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What is Truancy?
A child is truant when he is at an age where he must, by law, go to school and have a certain number of unexcused absences. The exact number of unexcused absences a child must have to be considered truant varies state by state.
Until What Age Must a Child Attend School?
The minimum age at which a child can stop going to school varies from state to state, although no state allows a child under 16 to drop out. In Iowa, for example, children must attend school until they are 16 years old; in Pennsylvania, children must attend until they are 17 years old.
What Happens if my Child's School Believes my Child is Truant?
The child's school is required to keep records of attendance. If your child has the requisite number of unexcused absences to be considered truant, the school district will give the child's parents notice and then file a truancy petition with family court.
Can Parents Be Punished if a Court Finds the Child Truant?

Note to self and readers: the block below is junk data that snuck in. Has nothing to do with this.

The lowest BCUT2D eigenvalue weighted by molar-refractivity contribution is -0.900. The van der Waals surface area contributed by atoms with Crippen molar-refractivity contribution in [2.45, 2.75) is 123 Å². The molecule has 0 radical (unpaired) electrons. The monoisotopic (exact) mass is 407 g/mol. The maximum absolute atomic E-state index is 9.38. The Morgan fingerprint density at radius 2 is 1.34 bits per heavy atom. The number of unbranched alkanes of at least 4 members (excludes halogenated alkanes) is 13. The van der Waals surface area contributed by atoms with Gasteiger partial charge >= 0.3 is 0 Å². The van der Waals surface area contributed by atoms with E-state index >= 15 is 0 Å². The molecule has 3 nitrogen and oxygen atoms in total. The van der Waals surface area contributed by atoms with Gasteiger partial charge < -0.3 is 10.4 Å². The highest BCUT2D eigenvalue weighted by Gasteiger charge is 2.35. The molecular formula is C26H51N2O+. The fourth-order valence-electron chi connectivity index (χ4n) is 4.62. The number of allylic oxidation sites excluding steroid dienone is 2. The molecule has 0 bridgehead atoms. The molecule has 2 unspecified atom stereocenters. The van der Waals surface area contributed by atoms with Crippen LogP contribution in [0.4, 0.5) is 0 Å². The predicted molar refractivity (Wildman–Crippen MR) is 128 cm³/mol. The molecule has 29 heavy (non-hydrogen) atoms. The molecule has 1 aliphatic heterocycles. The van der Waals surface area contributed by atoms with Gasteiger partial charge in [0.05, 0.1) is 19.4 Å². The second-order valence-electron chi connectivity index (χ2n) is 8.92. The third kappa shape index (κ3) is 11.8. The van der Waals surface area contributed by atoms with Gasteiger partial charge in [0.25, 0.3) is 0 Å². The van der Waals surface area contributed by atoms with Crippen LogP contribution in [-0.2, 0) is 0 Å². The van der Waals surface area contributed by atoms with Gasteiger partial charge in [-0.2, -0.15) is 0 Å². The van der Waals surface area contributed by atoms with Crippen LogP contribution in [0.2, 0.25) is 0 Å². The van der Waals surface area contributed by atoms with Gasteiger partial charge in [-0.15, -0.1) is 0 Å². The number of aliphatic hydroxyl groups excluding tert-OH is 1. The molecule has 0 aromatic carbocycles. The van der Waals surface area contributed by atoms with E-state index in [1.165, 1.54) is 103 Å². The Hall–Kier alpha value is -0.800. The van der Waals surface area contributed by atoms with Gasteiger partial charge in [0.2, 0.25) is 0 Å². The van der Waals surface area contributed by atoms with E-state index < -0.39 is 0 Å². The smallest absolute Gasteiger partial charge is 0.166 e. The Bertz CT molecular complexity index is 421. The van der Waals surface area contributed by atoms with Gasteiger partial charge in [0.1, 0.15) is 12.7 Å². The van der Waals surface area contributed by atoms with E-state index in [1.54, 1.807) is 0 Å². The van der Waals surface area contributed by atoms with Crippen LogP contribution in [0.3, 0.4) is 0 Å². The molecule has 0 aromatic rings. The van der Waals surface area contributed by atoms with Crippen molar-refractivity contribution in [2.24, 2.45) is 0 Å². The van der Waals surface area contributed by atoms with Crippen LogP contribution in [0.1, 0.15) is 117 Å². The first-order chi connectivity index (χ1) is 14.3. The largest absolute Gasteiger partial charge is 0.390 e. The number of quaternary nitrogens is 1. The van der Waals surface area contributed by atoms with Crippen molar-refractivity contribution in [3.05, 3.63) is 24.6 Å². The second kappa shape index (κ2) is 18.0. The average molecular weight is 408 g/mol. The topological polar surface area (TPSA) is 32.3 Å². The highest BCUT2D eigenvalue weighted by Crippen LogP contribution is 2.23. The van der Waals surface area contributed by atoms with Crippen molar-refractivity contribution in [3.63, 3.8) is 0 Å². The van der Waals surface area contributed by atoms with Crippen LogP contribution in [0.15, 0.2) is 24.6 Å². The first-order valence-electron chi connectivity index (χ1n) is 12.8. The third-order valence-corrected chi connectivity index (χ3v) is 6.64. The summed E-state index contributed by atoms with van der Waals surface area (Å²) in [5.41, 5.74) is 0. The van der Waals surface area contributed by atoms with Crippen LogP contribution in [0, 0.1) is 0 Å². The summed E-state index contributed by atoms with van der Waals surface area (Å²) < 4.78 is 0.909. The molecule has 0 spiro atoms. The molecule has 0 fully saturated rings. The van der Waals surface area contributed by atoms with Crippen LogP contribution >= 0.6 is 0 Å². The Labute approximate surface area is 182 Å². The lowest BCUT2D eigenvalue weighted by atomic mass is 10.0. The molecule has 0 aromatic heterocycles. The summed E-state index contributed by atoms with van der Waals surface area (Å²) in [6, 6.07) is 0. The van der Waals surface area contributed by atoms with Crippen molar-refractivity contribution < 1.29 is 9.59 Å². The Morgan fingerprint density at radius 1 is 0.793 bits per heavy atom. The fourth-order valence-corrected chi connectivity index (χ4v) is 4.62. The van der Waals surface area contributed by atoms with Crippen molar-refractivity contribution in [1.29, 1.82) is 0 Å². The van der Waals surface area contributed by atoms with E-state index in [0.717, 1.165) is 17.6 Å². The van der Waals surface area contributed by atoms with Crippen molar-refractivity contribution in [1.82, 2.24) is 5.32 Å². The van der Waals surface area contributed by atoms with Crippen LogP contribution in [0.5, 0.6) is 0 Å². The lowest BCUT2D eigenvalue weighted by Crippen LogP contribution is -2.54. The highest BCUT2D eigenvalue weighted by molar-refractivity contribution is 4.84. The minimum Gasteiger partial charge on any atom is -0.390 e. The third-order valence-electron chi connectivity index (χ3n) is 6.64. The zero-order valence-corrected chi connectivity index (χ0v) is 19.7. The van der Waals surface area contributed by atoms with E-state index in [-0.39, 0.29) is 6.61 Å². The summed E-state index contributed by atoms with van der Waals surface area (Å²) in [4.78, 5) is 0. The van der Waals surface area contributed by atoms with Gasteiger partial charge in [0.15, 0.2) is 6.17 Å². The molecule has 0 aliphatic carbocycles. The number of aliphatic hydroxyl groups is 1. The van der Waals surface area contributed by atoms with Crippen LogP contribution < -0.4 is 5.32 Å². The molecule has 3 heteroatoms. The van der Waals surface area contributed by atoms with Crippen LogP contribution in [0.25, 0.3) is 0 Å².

Depending on where you live, there are several penalties parents can face as a result of their child's truancy. These consequences can include:
- mandatory community service
- mandatory parenting education
Can Children Be Punished if a Court Finds the Child to be Truant?
Depending on where you live and how often the courts have found the child truant, a child may be:
- required to attend a special program (such as an alternative education program)
- required to surrender her driver's license for up to six months
My Child Has Been Declared a Truant. Do I Need a Lawyer?
Hiring a family law attorney can help make the court experience much easier. A family law lawyer will know the ins and outs of family courts and can help you get the best results possible for you and your child.
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Last Modified: 03-01-2011 03:13 PM PST
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